Part of this program will be to assure that a uniform program of radiological protection is established within all systems commands, with assistance to the fleets on an “as-required” basis.
Up until now there has not been a coordinated radiological program within the Navy. This has led to conflicting regulations in some cases that has ended with confusion and a lack of control. The aim is to bring central coordination to radiological affairs so that the Navy can assure radiation protection of all personnel within the Navy, and of the environment. This program will include radioactive materials that are used under license authority of the Atomic Energy Commission, those occurring naturally (such as radium), and X-rays.
Heretofore, radium has not been controlled within the Navy, primarily because the use of radium has not been regulated by the Atomic Energy Commission, the U.S. Public Health Service, or any other agency. However, radium is just as harmful as other radioactive materials which have been produced in a reactor, and a control program will be brought into effect on this material.
Industrial use of X-rays is another area that will require attention and control. In the past there has not been a program at all locations for controlling the use of X-rays.
There are needs within the Navy to have instrumentation developed for monitoring to help assure radiological safety. Recommendations will be made from NAVFAC to the appropriate naval activities responsible for development of instrumentation or control procedures.
One of the important reasons for having this program is that it is necessary in the field of radiation protection to have technically-qualified personnel evaluate hazards to personnel and to devise control measures. NAVFAC has a small group of highly-qualified, highly-technical personnel in headquarters and at the Naval Nuclear Power Unit to perform this type of a function.
By having a single central office coordinating radiological affairs and providing technical assistance we can assure radiological control and protection. It is a tremendous responsibility and opportunity for NAVFAC to have been selected to perform this type of a function, because the program is of major importance to the Fleet, and the Navy.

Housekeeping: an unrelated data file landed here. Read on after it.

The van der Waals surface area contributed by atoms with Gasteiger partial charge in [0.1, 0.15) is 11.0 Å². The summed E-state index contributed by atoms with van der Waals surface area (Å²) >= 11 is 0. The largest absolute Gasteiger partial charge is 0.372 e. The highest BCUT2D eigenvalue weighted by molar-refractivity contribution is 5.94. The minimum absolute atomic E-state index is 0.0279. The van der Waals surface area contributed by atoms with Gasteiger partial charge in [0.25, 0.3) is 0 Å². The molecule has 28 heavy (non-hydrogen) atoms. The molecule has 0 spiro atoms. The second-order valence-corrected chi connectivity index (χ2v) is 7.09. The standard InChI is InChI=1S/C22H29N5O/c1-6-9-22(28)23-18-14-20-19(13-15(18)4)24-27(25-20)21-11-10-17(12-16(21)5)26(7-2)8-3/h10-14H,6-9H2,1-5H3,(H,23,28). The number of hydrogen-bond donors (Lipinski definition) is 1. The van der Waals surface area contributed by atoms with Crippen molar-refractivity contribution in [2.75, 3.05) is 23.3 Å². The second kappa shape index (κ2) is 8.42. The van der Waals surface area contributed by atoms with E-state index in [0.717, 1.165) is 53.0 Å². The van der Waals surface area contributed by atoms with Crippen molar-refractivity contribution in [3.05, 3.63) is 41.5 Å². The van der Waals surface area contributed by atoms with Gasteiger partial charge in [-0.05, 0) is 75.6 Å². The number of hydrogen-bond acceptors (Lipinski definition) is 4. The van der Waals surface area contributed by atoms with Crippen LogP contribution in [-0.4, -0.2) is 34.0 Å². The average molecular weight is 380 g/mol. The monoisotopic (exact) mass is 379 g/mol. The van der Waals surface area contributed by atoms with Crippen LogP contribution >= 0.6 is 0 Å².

Radiological Training Begun • Ft Belvoir, Va.
In June, 1974, the OIC, Naval Nuclear Power Unit (NNPU) was tasked by Commander, Naval Facilities Engineering Command (NAVFAC), with providing radiological training within the U. S. Navy. The Radiological Training Department (RTD) was es- tablished in July, 1974, with the addition of two Medical Service Corps instructor billets from the Chief of Naval Education and Training.
The initial training effort was directed toward the radium removal operations program for inactive Naval vessels. Responsibility for this course was transferred to NNPU following the decommissioning of the Navy Training Unit, Fort McClellan, Ala. The need was established when it was found that many luminescent devices aboard decommissioned ships contained radium in quantities considered excessive and potentially dangerous.
These devices must be removed and properly disposed of prior to transfer of the vessel. The radium removal operations course is designed to enable inactive fleet maintenance personnel to safely locate, remove, and dispose of radioactive materials found aboard inactive ships. Three such courses were conducted in July and August of 1974 with 48 students becoming certified as radium removal operators.
A parallel radium removal course for active ships was then designed in an effort to remove items containing radium from the active fleet and replace them with non-hazardous substitutes. Shore based teams of mainte- nance support personnel have been trained as radium removal operators in an effort to prevent the additional work load from being assigned to shipboard personnel.
Removal and disposal procedures are, therefore, centralized in major home ports where they can be more easily monitored and controlled. Commanding officers can schedule surveys for their ships by submitting a standard work request to the Fleet Main- tenance Assistance Group located in their home port.
The surveys will then be conducted during a convenient in-port period. To date, one course has been conducted on each coast, and radium removal teams are now established in Norfolk, Charleston, Mayport, San Diego, San Francisco, and Pearl Harbor.
Training department personnel have recently completed a nuclear weapons radiological survey operations course – which will enable personnel to conduct radiological surveys in weapons storage areas in ships or shore facilities. Students will learn how to evaluate survey data and determine what actions are necessary in order to ensure current personnel radiation protection standards are met. Classes began in April, 1975, with training being conducted at the Nuclear Weapons Training Groups in Norfolk, Va. Diego, Calif.